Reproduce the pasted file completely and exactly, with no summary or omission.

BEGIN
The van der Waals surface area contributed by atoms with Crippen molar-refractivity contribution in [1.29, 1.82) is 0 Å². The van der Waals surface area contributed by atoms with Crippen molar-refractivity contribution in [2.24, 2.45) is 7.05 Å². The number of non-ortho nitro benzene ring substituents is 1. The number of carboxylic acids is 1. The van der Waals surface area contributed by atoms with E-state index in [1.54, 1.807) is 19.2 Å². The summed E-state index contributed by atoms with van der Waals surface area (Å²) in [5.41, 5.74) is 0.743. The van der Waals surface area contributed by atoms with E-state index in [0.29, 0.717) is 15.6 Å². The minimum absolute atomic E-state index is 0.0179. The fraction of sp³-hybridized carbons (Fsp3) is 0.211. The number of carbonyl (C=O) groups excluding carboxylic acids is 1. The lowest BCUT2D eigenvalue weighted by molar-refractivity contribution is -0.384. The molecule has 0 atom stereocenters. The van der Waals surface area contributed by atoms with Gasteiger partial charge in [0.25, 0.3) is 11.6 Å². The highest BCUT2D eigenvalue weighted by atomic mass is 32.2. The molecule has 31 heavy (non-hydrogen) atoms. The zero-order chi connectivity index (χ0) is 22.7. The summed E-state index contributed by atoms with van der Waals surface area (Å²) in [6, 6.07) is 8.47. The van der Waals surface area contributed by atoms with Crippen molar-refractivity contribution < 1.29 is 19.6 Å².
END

The van der Waals surface area contributed by atoms with Crippen molar-refractivity contribution in [1.29, 1.82) is 0 Å². The van der Waals surface area contributed by atoms with Crippen molar-refractivity contribution in [2.24, 2.45) is 7.05 Å². The number of non-ortho nitro benzene ring substituents is 1. The number of carboxylic acids is 1. The van der Waals surface area contributed by atoms with E-state index in [1.54, 1.807) is 19.2 Å². The summed E-state index contributed by atoms with van der Waals surface area (Å²) in [5.41, 5.74) is 0.743. The van der Waals surface area contributed by atoms with E-state index in [0.29, 0.717) is 15.6 Å². The minimum absolute atomic E-state index is 0.0179. The fraction of sp³-hybridized carbons (Fsp3) is 0.211. The number of carbonyl (C=O) groups excluding carboxylic acids is 1. The lowest BCUT2D eigenvalue weighted by molar-refractivity contribution is -0.384. The molecule has 0 atom stereocenters. The van der Waals surface area contributed by atoms with Gasteiger partial charge in [0.25, 0.3) is 11.6 Å². The highest BCUT2D eigenvalue weighted by atomic mass is 32.2. The molecule has 31 heavy (non-hydrogen) atoms. The zero-order chi connectivity index (χ0) is 22.7. The summed E-state index contributed by atoms with van der Waals surface area (Å²) in [6, 6.07) is 8.47. The van der Waals surface area contributed by atoms with Crippen molar-refractivity contribution < 1.29 is 19.6 Å².